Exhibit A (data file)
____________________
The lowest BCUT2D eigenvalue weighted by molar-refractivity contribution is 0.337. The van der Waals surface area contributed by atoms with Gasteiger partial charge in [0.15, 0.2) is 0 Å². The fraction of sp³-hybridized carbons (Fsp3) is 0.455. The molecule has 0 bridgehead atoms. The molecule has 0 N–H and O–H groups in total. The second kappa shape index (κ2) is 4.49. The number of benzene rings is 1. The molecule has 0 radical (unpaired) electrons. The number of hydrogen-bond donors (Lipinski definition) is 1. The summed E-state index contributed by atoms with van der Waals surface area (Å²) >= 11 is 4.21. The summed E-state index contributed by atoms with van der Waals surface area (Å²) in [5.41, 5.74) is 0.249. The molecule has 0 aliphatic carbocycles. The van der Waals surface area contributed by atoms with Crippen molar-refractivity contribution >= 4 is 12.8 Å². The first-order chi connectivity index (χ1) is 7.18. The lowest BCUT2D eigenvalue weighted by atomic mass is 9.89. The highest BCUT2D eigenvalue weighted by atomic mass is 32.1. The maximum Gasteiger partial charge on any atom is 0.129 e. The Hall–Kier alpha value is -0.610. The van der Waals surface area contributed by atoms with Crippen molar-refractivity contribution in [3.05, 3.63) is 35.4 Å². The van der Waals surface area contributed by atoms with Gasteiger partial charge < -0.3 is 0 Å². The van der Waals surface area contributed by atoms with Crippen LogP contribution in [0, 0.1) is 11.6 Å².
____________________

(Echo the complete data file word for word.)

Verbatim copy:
The lowest BCUT2D eigenvalue weighted by molar-refractivity contribution is 0.337. The van der Waals surface area contributed by atoms with Gasteiger partial charge in [0.15, 0.2) is 0 Å². The fraction of sp³-hybridized carbons (Fsp3) is 0.455. The molecule has 0 bridgehead atoms. The molecule has 0 N–H and O–H groups in total. The second kappa shape index (κ2) is 4.49. The number of benzene rings is 1. The molecule has 0 radical (unpaired) electrons. The number of hydrogen-bond donors (Lipinski definition) is 1. The summed E-state index contributed by atoms with van der Waals surface area (Å²) >= 11 is 4.21. The summed E-state index contributed by atoms with van der Waals surface area (Å²) in [5.41, 5.74) is 0.249. The molecule has 0 aliphatic carbocycles. The van der Waals surface area contributed by atoms with Crippen molar-refractivity contribution >= 4 is 12.8 Å². The first-order chi connectivity index (χ1) is 7.18. The lowest BCUT2D eigenvalue weighted by atomic mass is 9.89. The highest BCUT2D eigenvalue weighted by atomic mass is 32.1. The maximum Gasteiger partial charge on any atom is 0.129 e. The Hall–Kier alpha value is -0.610. The van der Waals surface area contributed by atoms with Crippen molar-refractivity contribution in [3.05, 3.63) is 35.4 Å². The van der Waals surface area contributed by atoms with Gasteiger partial charge < -0.3 is 0 Å². The van der Waals surface area contributed by atoms with Crippen LogP contribution in [0, 0.1) is 11.6 Å².